This feature via CDC
Lead poisoning is entirely preventable. The key is stopping children from coming into contact with lead and treating children who have been poisoned by lead. Learn more about preventing childhood lead poisoning and National Lead Poisoning Prevention Week activities.
Young children often place their toys, fingers, and other objects in their mouth as part of their normal development, this hand-to-mouth activity may put them in contact with lead paint or dust.
The most common sources of lead exposure for children are chips and particles of old lead paint. Although children may be directly exposed to lead from paint by swallowing paint chips, they are more commonly exposed by swallowing house dust or soil contaminated by leaded paint. This happens because lead paint chips become ground into tiny bits that become part of the dust and soil in and around homes. This usually occurs when leaded paint becomes old or worn or is subject to constant rubbing (as on doors and windowsills and wells). In addition, lead can be scattered when paint is disturbed during destruction, remodeling, paint removal, or preparation of painted surfaces for repainting.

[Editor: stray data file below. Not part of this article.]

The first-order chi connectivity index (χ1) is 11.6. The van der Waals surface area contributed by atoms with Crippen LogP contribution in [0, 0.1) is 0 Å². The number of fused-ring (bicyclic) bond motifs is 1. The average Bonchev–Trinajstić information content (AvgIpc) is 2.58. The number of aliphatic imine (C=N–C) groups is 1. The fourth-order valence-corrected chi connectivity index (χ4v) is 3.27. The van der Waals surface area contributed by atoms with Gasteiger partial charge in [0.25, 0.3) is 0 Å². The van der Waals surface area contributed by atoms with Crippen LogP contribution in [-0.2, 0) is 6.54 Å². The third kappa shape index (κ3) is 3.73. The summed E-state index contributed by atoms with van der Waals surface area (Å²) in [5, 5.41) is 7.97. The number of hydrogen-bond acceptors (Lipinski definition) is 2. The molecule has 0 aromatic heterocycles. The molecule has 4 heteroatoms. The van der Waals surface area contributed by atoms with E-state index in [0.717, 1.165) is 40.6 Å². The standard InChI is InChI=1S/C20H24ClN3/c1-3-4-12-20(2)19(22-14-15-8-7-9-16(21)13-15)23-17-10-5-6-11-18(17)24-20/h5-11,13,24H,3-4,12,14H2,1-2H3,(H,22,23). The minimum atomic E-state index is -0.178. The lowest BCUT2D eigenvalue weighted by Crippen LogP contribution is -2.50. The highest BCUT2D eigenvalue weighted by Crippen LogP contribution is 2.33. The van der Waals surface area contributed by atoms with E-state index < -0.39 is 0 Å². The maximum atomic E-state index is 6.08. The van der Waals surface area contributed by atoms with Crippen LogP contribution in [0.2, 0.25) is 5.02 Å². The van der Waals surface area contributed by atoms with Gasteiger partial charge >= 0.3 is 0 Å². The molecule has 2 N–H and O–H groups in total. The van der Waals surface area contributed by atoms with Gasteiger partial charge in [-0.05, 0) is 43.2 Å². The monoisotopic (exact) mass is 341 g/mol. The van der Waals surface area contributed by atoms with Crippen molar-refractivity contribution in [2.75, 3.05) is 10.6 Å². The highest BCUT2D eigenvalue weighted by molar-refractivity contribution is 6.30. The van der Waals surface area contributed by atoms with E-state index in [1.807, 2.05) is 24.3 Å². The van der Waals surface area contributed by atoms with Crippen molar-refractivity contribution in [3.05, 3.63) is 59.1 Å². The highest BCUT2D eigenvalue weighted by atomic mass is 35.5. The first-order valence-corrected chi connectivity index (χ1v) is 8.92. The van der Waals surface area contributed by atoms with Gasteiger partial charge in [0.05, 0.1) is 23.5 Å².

Lead, which is invisible to the naked eye and has no smell, may be found in other sources. These sources may be the exposure source for as many as 30% of lead-poisoned children in certain areas across the United States. They include;
- traditional home health remedies such as azarcon and greta, which are used for upset stomach or indigestion in the Hispanic community
- imported candies
- imported toys and toy jewelry
- imported cosmetics
- pottery and ceramics
- drinking water contaminated by lead leaching from lead pipes, solder, brass fixtures, or valves and
- consumer products, including tea kettles and vinyl miniblinds
For preventative measures and other information continue reading about childhood lead poisoning